Where a community does not have a plan, funding is available from the Scottish Government’s CARES programme, delivered by Local Energy Scotland, who can also signpost community groups to the relevant local, regional and national support organisations who can help build capacity to devise strategic and effective action plans.
Where a number of communities are within the area of benefit, there may also be more than one action plan in place. Following a process of wider consultation, communities may wish to reconcile the key priorities from each plan into one action plan to aid community benefits discussions.
An example of the steps to complete a community action plan, are set out below, along with the support available through CARES. Please note, however, this is a guide only and will vary depending on specific circumstances.
Developing a Community Action Plan – Case Study
- The village of Dalavich faces a number of challenges in access to services and outward migration on young people.
- The Dalavich Improvement Group was set up in response to these challenges and in 2016 produced a Community Action Plan with CARES support.
Action Plan Process
- An extensive survey of local residents, visitors and holiday homeowners (past and present) was undertaken to gather the views of a wide range of people with an interest in the area.
- Interviews were also held with local business owners, children and elderly people to help understand the needs of different groups.
- The Action Plan set out a clear mandate for allocating funds generated by the local community hydro scheme.
- A community meeting was then held to determine the overall priorities of the area.
- The Plan outlines projects to enhance life in the community. Members of the community have since been involved in planning and delivering these projects alongside the Community Council, Dalavich Social Club, Dalavich Improvement Group, Argyll & Bute Council and others.
You can view the full plan here: http://www.awesome-energy.com/community.html
Creating a Lasting Legacy
In discussion with the renewable energy business, a community action plan should provide the focus for the community to consider what delivery arrangement will help achieve some of the priorities in the plan.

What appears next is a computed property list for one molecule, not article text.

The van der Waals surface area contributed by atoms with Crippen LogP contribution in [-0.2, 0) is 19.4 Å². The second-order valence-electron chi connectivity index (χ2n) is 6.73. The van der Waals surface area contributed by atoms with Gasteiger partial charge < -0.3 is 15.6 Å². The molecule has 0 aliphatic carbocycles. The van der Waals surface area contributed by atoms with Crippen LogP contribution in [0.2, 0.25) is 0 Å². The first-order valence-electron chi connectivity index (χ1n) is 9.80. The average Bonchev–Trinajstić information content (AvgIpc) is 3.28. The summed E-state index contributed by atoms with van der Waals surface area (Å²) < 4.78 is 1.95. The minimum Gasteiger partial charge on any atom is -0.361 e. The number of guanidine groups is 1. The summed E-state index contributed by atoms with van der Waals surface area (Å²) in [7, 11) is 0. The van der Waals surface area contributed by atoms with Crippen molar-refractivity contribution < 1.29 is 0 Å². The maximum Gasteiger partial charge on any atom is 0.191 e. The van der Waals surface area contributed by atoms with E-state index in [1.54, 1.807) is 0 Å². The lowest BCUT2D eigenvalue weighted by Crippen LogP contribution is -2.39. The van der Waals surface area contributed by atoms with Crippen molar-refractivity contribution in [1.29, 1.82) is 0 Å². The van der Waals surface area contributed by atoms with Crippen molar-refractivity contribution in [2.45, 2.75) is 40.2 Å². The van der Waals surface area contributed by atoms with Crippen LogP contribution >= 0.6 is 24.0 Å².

At this stage, it is expected that the detail of the community benefits package offer will be clearer, along with any exclusions set by the renewable energy business.
Using the action plan as the basis, a community should draw up a strategy for supporting the delivery of the proposed package of benefits. As a minimum, it should seek to provide details of the following:
- The key purposes or priorities to be supported.
- What can’t be supported, often referred to as ‘exclusions’.
- Any other criteria to decide what type of projects or initiatives will be supported.
- Who can receive support, often referred to as ‘eligible bodies’.
- Details of the distributing mechanisms.
- How changing priorities will be dealt with.
The Scottish Government recognises that most communities’ priorities will change over time. It will therefore be appropriate to revisit and review a community’s needs and wishes at regular intervals.
It is important that provision is made for a community, to review and make appropriate changes to both the community action plan and their strategic priorities at regular intervals.
It is recommended that any review includes a review of area of benefit, impact and long term socio-economic benefits to the community.
The community and the renewable energy business should also be open to consider whether the delivery mechanism is still “fit for purpose” and all options should be explored on a regular basis. It is important to focus on achieving a lasting legacy for a community – the outcome – and not the process.